30 May 2023
HEIDI DOUGLASS | firstname.lastname@example.org
Across the globe, people are fascinated and intrigued by centenarians – the group of incredible human beings that defy the odds and live to 100 and beyond. Over the last 20 years, the number of Australians who were living to over 85 years of age has risen by 110%; an extraordinary increase and begs the question as to whether this trajectory will continue.
Sydney near-centenarian Mrs Patricia Segal is the hallmark of positive ageing. She is a participant in CHeBA’s Sydney Centenarian Study which explores the genetic and environmental determinants of extreme longevity and will be a guest panel member at Vivid Sydney’s special panel event – How to Grow Old Well and Try Not to Die.
Patricia is independent and lives in her own home. She considers herself a consistently happy person, enjoys seeing the lighter side of life and cooks her own meals.
“I enjoy preparing my own meals. As far as I’m aware I’m the only one amongst any similar aged friends to do so.” With lunch regularly a smoked salmon and avocado sandwich, and dinner incorporating meat with red cabbage and sauerkraut, it is clear that Patricia maintains a very healthy diet.
Patricia is also a very talented artist; a hobby she only took up in her 90s and something she has become very passionate about.
On how other people view her age she is amused. “I do find it funny,” she says. “People are always very surprised by my age. The most common thing I hear is ‘Amazing’! I would have said you were 75!”
I do view myself as a positive ager but I also just consider myself lucky. I sleep well, I don’t stress the small stuff and I’ve always kept myself healthy.
Mrs Patricia Segal
Co-Director of CHeBA, Professor Perminder Sachdev, says that older Australians are the fastest growing proportion of our population. According to the Australian Bureau of Statistics, it is expected that there will be 50,000 centenarians by 2050 – a growth from just 4,279 in 2015. Worldwide it is anticipated that the number of centenarians will increase 15-fold to 2.2 million by 2050.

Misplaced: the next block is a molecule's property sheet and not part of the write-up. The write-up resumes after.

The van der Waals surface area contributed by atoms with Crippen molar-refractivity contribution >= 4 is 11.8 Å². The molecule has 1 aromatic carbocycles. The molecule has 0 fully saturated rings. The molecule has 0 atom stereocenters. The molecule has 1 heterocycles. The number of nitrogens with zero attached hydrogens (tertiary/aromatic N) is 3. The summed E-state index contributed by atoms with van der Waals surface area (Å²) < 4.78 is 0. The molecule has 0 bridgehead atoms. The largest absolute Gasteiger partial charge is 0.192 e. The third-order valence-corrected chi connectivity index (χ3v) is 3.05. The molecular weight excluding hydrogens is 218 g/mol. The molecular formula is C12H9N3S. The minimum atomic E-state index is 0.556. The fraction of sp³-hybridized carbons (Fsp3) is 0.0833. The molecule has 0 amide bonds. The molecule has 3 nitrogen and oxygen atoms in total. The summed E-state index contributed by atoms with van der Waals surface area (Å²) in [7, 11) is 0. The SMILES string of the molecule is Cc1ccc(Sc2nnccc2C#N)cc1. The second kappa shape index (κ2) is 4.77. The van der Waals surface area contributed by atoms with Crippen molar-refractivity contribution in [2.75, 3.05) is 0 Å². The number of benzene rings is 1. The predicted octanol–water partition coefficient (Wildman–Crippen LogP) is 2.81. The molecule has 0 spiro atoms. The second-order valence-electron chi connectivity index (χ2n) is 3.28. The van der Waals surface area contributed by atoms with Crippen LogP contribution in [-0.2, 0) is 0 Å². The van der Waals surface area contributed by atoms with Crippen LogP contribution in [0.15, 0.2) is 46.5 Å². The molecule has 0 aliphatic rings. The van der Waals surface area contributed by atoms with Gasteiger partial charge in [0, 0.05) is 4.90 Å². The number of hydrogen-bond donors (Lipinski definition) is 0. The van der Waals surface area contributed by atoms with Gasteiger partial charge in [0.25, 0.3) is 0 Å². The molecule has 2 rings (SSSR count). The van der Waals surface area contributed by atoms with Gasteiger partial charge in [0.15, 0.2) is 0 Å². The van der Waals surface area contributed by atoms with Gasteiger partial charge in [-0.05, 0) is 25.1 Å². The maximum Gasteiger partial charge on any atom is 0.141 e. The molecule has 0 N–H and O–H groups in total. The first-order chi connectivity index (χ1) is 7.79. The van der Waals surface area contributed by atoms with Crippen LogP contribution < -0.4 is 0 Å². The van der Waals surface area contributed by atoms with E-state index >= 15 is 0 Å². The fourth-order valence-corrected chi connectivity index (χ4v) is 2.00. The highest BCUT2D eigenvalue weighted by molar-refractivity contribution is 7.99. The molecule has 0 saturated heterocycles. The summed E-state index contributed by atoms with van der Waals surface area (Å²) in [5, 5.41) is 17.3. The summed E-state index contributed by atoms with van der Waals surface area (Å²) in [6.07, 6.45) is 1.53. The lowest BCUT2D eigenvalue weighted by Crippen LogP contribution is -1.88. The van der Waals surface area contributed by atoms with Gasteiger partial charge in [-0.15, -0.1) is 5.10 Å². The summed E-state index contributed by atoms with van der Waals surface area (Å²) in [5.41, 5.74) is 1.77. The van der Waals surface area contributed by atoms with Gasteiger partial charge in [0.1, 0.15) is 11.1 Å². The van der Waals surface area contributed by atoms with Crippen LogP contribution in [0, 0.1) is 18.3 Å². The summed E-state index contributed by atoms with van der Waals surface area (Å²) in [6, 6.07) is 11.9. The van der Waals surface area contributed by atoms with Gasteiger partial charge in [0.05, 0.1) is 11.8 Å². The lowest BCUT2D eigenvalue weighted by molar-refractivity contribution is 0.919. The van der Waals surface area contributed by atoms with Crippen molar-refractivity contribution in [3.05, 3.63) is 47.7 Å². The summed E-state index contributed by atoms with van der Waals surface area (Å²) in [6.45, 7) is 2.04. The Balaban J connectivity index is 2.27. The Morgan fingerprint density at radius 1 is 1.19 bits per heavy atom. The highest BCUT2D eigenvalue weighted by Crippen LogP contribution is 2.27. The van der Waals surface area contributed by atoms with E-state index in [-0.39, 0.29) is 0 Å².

Clearly, this is an exciting time to understand the parameters of exceptional longevity, and query what we can do within our own lives to push the envelope for ourselves and extend the lifespan beyond what is currently considered possible?
On this query, Patricia is more thoughtful, and highly conscious of the fact that she wishes to never be a burden to her children.
Recently for the first time I am becoming less functional in my legs. Lack of mobility is definitely something that concerns me about living to 100 and beyond
Mrs Patricia Segal
She is proud to have been involved in CHeBA’s Sydney Centenarian Study since February 2020, especially given there have been only a few population-based studies of centenarians and near-centenarians internationally despite the rapid ageing of our population.
Patricia appreciates that her involvement in the Study will help CHeBA shed light on the determinants of successful ageing, both lifestyle and genetic, as well as help the researchers understand the health requirements of centenarians – an outcome that is obviously critical given the projections of an ageing population.
The exclusive Vivid Sydney event, of which Professor Sachdev is also a panel member, will explore both the existential and pragmatic questions around growing old.
Hosted by psychiatrist Associate Professor Neil Jeyasingam, this night also features: geriatrician and ageism expert Dr Lisa Mitchell; Professor Perminder Sachdev AM, Co-Director of the UNSW’s Centre for Healthy Brain Ageing, and Dr Ruth Wilson, who completed her PhD on Jane Austen at 88 years old.
Proceeds will be donated to Wisdom-Connect, a charity dedicated to reducing loneliness in older people in Aged Care facilities.